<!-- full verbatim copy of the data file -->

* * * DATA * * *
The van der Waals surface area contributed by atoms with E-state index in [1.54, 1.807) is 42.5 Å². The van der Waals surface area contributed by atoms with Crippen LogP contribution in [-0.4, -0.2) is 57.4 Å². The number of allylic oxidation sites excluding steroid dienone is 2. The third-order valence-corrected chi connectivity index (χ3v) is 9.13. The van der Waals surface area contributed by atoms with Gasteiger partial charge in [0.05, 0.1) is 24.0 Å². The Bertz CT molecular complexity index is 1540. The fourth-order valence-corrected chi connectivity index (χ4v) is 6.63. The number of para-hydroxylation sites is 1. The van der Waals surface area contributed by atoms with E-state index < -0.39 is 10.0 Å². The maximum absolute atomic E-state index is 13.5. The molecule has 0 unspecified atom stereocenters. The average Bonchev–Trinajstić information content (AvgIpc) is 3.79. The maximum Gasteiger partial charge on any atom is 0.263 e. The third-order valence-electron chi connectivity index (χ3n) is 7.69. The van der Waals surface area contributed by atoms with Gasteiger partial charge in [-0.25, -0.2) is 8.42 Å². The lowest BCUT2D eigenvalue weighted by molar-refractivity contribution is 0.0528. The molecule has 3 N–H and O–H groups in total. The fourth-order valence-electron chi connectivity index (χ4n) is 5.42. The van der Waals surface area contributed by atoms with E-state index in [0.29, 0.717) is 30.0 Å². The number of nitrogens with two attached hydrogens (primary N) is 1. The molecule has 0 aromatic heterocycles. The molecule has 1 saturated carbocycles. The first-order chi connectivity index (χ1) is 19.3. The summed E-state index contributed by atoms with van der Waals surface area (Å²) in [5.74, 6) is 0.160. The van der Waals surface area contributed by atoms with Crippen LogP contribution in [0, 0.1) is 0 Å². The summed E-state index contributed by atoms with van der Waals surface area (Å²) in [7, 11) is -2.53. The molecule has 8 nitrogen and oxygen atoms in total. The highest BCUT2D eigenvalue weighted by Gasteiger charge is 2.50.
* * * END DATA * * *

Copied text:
The van der Waals surface area contributed by atoms with E-state index in [1.54, 1.807) is 42.5 Å². The van der Waals surface area contributed by atoms with Crippen LogP contribution in [-0.4, -0.2) is 57.4 Å². The number of allylic oxidation sites excluding steroid dienone is 2. The third-order valence-corrected chi connectivity index (χ3v) is 9.13. The van der Waals surface area contributed by atoms with Gasteiger partial charge in [0.05, 0.1) is 24.0 Å². The Bertz CT molecular complexity index is 1540. The fourth-order valence-corrected chi connectivity index (χ4v) is 6.63. The number of para-hydroxylation sites is 1. The van der Waals surface area contributed by atoms with E-state index < -0.39 is 10.0 Å². The maximum absolute atomic E-state index is 13.5. The molecule has 0 unspecified atom stereocenters. The average Bonchev–Trinajstić information content (AvgIpc) is 3.79. The maximum Gasteiger partial charge on any atom is 0.263 e. The third-order valence-electron chi connectivity index (χ3n) is 7.69. The van der Waals surface area contributed by atoms with Gasteiger partial charge in [-0.25, -0.2) is 8.42 Å². The lowest BCUT2D eigenvalue weighted by molar-refractivity contribution is 0.0528. The molecule has 3 N–H and O–H groups in total. The fourth-order valence-electron chi connectivity index (χ4n) is 5.42. The van der Waals surface area contributed by atoms with E-state index in [0.29, 0.717) is 30.0 Å². The number of nitrogens with two attached hydrogens (primary N) is 1. The molecule has 0 aromatic heterocycles. The molecule has 1 saturated carbocycles. The first-order chi connectivity index (χ1) is 19.3. The summed E-state index contributed by atoms with van der Waals surface area (Å²) in [5.74, 6) is 0.160. The van der Waals surface area contributed by atoms with Crippen LogP contribution in [0, 0.1) is 0 Å². The summed E-state index contributed by atoms with van der Waals surface area (Å²) in [7, 11) is -2.53. The molecule has 8 nitrogen and oxygen atoms in total. The highest BCUT2D eigenvalue weighted by Gasteiger charge is 2.50.